Zigler’s 42-year career in public service, and 21 year career with the City of Lindsay is coming to a close at the end of August. He says his retirement has been some time in the making. His wife, who sits on the Exeter planning commission, had ended her 32-year career in teaching last December and was anxious for him to join her.
Zigler was first hired at Lindsay as a geographic information system intern in 1998 while he was attending Fresno State. In August the following year he was hired full-time and held a variety of positions. In his time he went from city planner, director of planning and economic development, interim city manager and then city manager.
He was appointed interim shortly after the ousting of long time public safety chief and city manger Rich Wilkinson in 2015.
Before coming into the City Zigler served in the US Navy for almost 21 years. He retired as an Avionics Senior Chief Petty Officer in 1997.
Over the last four years and interim city manager and full-time city manager, Zigler has worked to get Lindsay’s finances in order.
“I think my most important accomplishment…is to have taken a direct and unapologetic approach in dealing with the City’s fiscal challenges, which required developing the team necessary to address these challenges,” Zigler said.
In this regard the City has made some strides. Zigler pointed out that he was involved in methodically cutting expenses that included outsourcing the McDermont Field House, raised general fund revenue with Measure O and sound financial recording in dealing with outside agencies.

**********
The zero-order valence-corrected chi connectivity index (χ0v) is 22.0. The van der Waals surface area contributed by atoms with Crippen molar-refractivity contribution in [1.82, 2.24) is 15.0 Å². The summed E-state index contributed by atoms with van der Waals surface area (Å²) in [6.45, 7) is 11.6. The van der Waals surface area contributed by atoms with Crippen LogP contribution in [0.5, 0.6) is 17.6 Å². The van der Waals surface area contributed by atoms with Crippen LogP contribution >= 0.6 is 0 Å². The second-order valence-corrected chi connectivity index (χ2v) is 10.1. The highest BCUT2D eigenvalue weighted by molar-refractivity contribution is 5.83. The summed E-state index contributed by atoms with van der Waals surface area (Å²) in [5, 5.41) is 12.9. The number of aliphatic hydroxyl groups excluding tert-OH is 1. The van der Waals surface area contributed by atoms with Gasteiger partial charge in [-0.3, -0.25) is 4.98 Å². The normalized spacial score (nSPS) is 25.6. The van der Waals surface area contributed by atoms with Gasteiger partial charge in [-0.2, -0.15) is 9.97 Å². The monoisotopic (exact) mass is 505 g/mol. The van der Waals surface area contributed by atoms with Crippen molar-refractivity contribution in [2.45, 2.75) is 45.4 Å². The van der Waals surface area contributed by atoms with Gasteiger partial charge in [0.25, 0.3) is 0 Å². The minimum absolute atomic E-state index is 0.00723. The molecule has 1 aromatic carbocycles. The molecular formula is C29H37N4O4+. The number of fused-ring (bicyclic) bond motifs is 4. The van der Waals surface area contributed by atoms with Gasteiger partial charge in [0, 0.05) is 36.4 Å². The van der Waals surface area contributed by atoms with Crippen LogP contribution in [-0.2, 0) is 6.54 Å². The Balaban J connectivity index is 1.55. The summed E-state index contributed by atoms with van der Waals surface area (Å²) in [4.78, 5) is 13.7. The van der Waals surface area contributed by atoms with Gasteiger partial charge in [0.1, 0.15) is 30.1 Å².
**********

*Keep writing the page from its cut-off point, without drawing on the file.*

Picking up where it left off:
According to Clint Ashcraft, owner of McDermont Venture Inc., the rebranded McDermont X turned a small profit last year. The first of its kind since it opened in 2009. Measure O, the one percent sales tax did bring in hundreds of thousands in additional general fund revenue. According to Harmon’s budget presentation last month, they expect Measure O to bring in as much as $1.1 million over the course of the 2019-2020 fiscal year.
For Lindsay, dealing with other governmental agencies has been a challenge. In 2017 the City cut a deal with the Tulare County Association of Governments to do away with the interest they paid on $1 million of misappropriated Measure R funds. They also managed to delay a year’s worth of quarterly payments from April 2018 to April 2019.
“Our team has accomplished many good things benefitting our community, but getting our financial house in order has been paramount,” Zigler said.
Leaving public service, and heading into the horizon of retirement, Zigler says he plans to continue cycle-touring and serve in a variety of capacities as a person faith.
“I might even work again – you never know,” Zigler added.
Harmon, says that he is excited about the opportunity to take over at the helm starting in September.
“The City has made great progress over the last few years. It is an honor to be able to continue our turnaround. Every role at the City is vital to its success. I have so much confidence in the department heads and their staff. They are remarkable people,” Harmon said.